The Yellow-billed Cotinga is unique to Costa Rica and Panama. It is about the size of a pigeon; males are bright white with yellow bills and perform swooping flight displays to attract the duller-plumaged females. The species requires mature, upland primary rainforest for feeding, mangroves for roosting and nesting, and access to mature fruit-producing rainforest trees for feeding.
Unfortunately, both mangroves and tropical forests have been extensively cleared for shrimp farms and agriculture within the species’ range, which has nearly caused its disappearance from Panama. Its remaining stronghold appears to be in the mangroves of the Río Sierpe and Golfo Dulce estuaries on Costa Rica’s Osa Peninsula.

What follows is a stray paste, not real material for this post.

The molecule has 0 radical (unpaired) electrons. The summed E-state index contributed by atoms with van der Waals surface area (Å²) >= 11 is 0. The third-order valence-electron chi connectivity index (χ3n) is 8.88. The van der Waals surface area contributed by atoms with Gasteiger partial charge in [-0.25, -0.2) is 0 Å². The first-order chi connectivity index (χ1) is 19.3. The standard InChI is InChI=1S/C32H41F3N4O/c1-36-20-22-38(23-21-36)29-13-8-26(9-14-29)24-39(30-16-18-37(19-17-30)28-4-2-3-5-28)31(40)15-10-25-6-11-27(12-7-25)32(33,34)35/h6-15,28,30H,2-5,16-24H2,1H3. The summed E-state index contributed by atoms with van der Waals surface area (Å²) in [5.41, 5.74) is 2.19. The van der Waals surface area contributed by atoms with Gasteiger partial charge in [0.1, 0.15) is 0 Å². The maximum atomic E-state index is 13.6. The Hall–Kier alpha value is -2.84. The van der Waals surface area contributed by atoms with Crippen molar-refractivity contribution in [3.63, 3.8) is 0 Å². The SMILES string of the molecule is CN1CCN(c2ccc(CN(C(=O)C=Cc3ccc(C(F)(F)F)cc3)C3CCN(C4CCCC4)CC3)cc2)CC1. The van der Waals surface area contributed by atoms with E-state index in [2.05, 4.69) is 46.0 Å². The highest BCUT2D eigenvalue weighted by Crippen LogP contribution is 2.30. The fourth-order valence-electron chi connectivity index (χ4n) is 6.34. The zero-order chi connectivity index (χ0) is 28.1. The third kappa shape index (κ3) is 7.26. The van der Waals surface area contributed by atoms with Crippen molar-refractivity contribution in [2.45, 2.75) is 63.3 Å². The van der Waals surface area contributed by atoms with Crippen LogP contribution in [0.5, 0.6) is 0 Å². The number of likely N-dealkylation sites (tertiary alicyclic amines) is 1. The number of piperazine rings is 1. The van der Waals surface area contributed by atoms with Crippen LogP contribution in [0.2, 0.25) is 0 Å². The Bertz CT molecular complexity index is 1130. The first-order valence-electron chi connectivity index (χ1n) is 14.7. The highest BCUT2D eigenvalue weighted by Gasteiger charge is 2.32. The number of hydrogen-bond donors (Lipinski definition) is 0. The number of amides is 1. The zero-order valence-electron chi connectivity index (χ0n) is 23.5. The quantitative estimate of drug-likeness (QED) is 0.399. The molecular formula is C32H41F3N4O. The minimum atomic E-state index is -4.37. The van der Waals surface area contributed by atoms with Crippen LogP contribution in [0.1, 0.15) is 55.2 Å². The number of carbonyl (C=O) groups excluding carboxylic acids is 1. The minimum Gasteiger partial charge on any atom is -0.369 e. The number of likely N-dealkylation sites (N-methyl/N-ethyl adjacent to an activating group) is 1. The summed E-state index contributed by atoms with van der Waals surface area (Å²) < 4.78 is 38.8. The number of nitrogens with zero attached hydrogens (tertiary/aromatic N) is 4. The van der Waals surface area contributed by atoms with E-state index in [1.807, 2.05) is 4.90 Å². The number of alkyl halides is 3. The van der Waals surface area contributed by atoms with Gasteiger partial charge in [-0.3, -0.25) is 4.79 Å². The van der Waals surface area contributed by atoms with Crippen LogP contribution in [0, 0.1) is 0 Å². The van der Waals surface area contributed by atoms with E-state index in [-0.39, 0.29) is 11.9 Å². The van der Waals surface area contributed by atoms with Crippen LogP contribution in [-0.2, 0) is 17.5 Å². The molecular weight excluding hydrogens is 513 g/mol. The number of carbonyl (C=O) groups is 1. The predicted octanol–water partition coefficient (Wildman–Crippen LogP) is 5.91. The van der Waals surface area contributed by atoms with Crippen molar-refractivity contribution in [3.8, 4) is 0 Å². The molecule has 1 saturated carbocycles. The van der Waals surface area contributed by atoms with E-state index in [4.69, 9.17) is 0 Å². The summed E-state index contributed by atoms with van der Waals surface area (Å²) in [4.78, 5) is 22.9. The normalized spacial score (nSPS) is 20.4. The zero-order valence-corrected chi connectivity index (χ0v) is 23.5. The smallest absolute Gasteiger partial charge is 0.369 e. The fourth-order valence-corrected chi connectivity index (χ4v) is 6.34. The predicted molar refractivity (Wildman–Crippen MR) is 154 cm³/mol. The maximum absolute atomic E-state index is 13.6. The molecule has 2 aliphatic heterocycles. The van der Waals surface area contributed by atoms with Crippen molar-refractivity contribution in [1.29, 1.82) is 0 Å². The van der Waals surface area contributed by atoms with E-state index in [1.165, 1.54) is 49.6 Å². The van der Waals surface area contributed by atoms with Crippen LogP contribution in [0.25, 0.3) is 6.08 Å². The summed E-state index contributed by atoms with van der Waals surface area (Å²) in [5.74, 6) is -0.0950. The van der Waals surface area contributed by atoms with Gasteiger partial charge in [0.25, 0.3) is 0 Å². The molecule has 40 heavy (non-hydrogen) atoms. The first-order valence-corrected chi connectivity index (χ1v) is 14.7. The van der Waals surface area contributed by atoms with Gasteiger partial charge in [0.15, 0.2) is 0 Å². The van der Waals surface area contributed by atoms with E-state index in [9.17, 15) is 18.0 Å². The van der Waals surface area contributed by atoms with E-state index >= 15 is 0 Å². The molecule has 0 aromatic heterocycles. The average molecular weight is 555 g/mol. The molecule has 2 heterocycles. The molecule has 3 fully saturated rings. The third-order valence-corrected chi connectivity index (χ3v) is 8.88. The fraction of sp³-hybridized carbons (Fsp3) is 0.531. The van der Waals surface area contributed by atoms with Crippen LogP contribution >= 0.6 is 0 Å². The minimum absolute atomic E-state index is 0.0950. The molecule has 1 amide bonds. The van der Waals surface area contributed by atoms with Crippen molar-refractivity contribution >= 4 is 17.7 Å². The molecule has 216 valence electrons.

American Bird Conservancy has been working with Friends of the Osa to further understanding this little-known species and its conservation needs since 2007. This month, as part of a project funded by the Mohammed Bin Zayed Foundation, Yellow-billed Cotingas were caught for the first time ever and fitted with radio transmitters (view photo). It is hoped that important information on the seasonal movements and habitat use will be obtained from this study.